More than one in five children in our public schools are affected by dyslexia -- a majority of these children are not identified and struggle silently with a diminished self-esteem and anxiety about school. They work twice as hard as their peers who read more naturally, but accomplish only half as much. Their frustration mounts and it affects all parts of their lives. Please take a moment to read the editorial I co-wrote with current City Council Chair Daniel Dromm on how to create a culture for dyslexia in Public Schools, where city public school students with dyslexia and related language-based learning disabilities will be provided with the opportunity to thrive.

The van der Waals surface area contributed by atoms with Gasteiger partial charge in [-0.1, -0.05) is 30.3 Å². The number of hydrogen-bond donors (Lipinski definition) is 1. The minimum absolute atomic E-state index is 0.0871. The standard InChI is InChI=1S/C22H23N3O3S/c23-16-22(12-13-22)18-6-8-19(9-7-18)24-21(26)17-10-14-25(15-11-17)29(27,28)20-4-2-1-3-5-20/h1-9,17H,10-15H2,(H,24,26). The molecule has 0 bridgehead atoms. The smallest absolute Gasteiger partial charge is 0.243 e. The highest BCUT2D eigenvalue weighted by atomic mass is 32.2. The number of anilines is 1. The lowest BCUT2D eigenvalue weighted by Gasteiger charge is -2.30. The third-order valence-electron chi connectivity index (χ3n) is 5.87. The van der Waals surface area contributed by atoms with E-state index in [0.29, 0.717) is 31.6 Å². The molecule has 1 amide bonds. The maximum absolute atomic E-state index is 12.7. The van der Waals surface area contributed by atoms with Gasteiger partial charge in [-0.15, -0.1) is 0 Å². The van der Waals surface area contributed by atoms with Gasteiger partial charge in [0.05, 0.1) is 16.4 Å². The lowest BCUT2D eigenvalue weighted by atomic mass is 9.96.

How to better serve dyslexic students in our public schools
Teaching children to read is the most fundamental and consequential job of our schools.
New York City Mayor Bill de Blasio recognizes this and should be applauded for his commitment to ensure all children are reading on grade level by the end of second grade. However, there are too many children affected by dyslexia who, by no fault of their own, do not have a chance to reach this important goal. They work twice as hard as their peers who read more naturally, but accomplish only half as much. Their frustration mounts and it affects all parts of their lives. As we recognize New York State Dyslexia Awareness Day on Tuesday, let us all commit to do more to identify, educate and support students with dyslexia.